Dear new mums and mums-to-be,
The transition to motherhood is a significant time for you with loads of different emotions and high expectations.
In a society preoccupied with how best to bring up a child, it is good to find a balance between what is best for your baby and what is best for you as a mum. It’s likely you’ll be exhausted as well as stressed so it is really important you fit in some time for yourself. Also, don’t forget your new baby will feel even more vulnerable and confused than you are.
Learn to ask for the support you need on a regular basis without feeling a failure. You will realise that other people are happy to help and pleased you asked. You need time to rest and recharge your batteries. Spending short periods of time away from your baby can make you a better parent and your baby will learn to be confident with others.
For first-time parents, three new relationships will be formed like a triangle: mother-baby, father-baby and mother-father. There is bound to be an impact on you and your partner’s relationship so it’s important to be prepared. It’s normal to lose track when you’re in the flurry of new parenthood. Therefore it is essential you find time out together just to be yourselves, not parents, so no baby talk. It’s good for your relationship and consequently good for your baby.
On the subject of relationships, part of this transition may include re-visiting your own relationship with your mother after giving birth. Often this can result in changes in the relationship such as bringing mother and daughter closer together. However if the relationship gets stirred up in a less positive way for whatever reason, counselling can be very supportive and effective in helping to make sense of what is happening.
As a new mum your expectations of motherhood may not match reality. You know how to succeed in your job and you are probably used to having high expectations at work. When our children are the centre of our world it is easy to have high expectations. But they have their own emotions and characteristics and they will be different to yours, so by allowing yourself to have high expectations you may be adding to your stressful feelings.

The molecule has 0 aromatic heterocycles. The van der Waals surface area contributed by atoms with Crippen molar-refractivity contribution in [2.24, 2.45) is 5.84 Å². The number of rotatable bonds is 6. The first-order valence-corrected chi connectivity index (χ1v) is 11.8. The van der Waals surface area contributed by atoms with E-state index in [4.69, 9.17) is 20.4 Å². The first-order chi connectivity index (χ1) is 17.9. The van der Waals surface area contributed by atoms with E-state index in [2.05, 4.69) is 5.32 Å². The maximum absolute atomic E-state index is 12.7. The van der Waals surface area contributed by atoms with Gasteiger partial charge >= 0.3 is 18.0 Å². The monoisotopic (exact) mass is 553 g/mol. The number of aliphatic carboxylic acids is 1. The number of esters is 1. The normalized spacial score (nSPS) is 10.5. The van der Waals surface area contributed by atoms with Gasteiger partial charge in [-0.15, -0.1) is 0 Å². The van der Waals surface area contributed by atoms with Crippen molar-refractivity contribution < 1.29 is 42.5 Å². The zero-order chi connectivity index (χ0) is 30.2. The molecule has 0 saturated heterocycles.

The physical and emotional upheaval of caring for a baby is bound to have an impact, for example ‘baby blues’ – feeling low when you think you ought to be really happy. This is often a sign that you need some space to come to terms with being a mother and normally only lasts a few days but you will need support as you go through this time.
However if these feelings become worse and last for several weeks or more, you may be suffering from postnatal depression. Talk to your health visitor or GP about how you are feeling. The sooner it is diagnosed, the better the chance of a good recovery.
It is important to get to know other mums with babies the same age as yours as it is reassuring to be with others who are going through this incredible but sometimes lonely experience. There are plenty of baby and toddler groups in the East Surrey area and they are a great place to meet mums with children your child’s age, and your child can make new friends too. Have a look at the following websites for further details:
www.netmums.com, www.thefamilygrapevine.co.uk, www.nct.org.uk
Finally, in Dr Christiane Northrup’s book Women’s Bodies, Women’s Wisdom, she recommends that each of us mothers must learn to mother ourselves. She believes that self-sacrifice is not a healthy path to motherhood even though we’ve been taught to do so for generations. So the best gift you can give yourself and those around you is the gift of caring for yourself during this unique transition.
With best wishes
P.S. If you have anything on your mind that you would like to talk through with me in a confidential and non-judgemental setting, please visit www.alisonhopkins.co.uk.
Alison Hopkins Counselling